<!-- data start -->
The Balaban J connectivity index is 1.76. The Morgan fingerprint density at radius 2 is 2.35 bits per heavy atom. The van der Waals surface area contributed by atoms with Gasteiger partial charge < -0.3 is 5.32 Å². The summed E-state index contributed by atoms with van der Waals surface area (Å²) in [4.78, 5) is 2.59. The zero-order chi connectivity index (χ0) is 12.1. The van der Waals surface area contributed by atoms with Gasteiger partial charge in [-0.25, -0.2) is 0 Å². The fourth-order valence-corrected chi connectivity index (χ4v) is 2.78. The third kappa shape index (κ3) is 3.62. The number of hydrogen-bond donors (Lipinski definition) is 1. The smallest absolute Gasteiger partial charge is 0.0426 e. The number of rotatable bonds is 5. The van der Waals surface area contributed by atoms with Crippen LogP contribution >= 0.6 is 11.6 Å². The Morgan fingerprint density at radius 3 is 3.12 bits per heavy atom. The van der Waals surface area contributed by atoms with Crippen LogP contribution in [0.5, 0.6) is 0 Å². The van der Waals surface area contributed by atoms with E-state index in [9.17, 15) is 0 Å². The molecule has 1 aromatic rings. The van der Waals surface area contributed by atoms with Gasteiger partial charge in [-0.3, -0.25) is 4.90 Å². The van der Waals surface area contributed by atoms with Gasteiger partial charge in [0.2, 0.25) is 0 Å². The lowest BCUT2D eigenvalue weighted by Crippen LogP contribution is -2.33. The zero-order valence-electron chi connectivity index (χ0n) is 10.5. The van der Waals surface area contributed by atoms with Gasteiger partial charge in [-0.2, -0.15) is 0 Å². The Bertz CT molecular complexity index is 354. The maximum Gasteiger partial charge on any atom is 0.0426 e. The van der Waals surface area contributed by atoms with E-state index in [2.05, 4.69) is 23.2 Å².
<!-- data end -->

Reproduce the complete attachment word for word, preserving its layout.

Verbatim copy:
The Balaban J connectivity index is 1.76. The Morgan fingerprint density at radius 2 is 2.35 bits per heavy atom. The van der Waals surface area contributed by atoms with Gasteiger partial charge < -0.3 is 5.32 Å². The summed E-state index contributed by atoms with van der Waals surface area (Å²) in [4.78, 5) is 2.59. The zero-order chi connectivity index (χ0) is 12.1. The van der Waals surface area contributed by atoms with Gasteiger partial charge in [-0.25, -0.2) is 0 Å². The fourth-order valence-corrected chi connectivity index (χ4v) is 2.78. The third kappa shape index (κ3) is 3.62. The number of hydrogen-bond donors (Lipinski definition) is 1. The smallest absolute Gasteiger partial charge is 0.0426 e. The number of rotatable bonds is 5. The van der Waals surface area contributed by atoms with Crippen LogP contribution >= 0.6 is 11.6 Å². The Morgan fingerprint density at radius 3 is 3.12 bits per heavy atom. The van der Waals surface area contributed by atoms with Crippen LogP contribution in [0.5, 0.6) is 0 Å². The van der Waals surface area contributed by atoms with E-state index in [9.17, 15) is 0 Å². The molecule has 1 aromatic rings. The van der Waals surface area contributed by atoms with Gasteiger partial charge in [-0.3, -0.25) is 4.90 Å². The van der Waals surface area contributed by atoms with Gasteiger partial charge in [0.2, 0.25) is 0 Å². The lowest BCUT2D eigenvalue weighted by Crippen LogP contribution is -2.33. The zero-order valence-electron chi connectivity index (χ0n) is 10.5. The van der Waals surface area contributed by atoms with Gasteiger partial charge in [-0.2, -0.15) is 0 Å². The Bertz CT molecular complexity index is 354. The maximum Gasteiger partial charge on any atom is 0.0426 e. The van der Waals surface area contributed by atoms with E-state index in [2.05, 4.69) is 23.2 Å².